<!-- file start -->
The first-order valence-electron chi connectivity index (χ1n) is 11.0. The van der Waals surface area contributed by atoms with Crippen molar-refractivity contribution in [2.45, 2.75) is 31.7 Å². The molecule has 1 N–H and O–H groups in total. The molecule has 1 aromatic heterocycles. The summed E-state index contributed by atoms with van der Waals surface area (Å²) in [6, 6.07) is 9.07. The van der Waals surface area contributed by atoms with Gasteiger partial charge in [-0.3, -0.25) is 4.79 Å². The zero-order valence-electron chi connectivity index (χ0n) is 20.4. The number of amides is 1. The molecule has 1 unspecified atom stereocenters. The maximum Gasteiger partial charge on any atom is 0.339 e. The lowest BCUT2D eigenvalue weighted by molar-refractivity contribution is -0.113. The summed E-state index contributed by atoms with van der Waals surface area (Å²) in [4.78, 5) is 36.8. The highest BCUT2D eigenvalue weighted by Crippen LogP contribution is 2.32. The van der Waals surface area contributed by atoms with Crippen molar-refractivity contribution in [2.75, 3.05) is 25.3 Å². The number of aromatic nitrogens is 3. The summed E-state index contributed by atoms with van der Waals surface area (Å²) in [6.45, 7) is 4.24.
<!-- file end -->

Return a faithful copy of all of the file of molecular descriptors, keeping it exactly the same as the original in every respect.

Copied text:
The first-order valence-electron chi connectivity index (χ1n) is 11.0. The van der Waals surface area contributed by atoms with Crippen molar-refractivity contribution in [2.45, 2.75) is 31.7 Å². The molecule has 1 N–H and O–H groups in total. The molecule has 1 aromatic heterocycles. The summed E-state index contributed by atoms with van der Waals surface area (Å²) in [6, 6.07) is 9.07. The van der Waals surface area contributed by atoms with Gasteiger partial charge in [-0.3, -0.25) is 4.79 Å². The zero-order valence-electron chi connectivity index (χ0n) is 20.4. The number of amides is 1. The molecule has 1 unspecified atom stereocenters. The maximum Gasteiger partial charge on any atom is 0.339 e. The lowest BCUT2D eigenvalue weighted by molar-refractivity contribution is -0.113. The summed E-state index contributed by atoms with van der Waals surface area (Å²) in [4.78, 5) is 36.8. The highest BCUT2D eigenvalue weighted by Crippen LogP contribution is 2.32. The van der Waals surface area contributed by atoms with Crippen molar-refractivity contribution in [2.75, 3.05) is 25.3 Å². The number of aromatic nitrogens is 3. The summed E-state index contributed by atoms with van der Waals surface area (Å²) in [6.45, 7) is 4.24.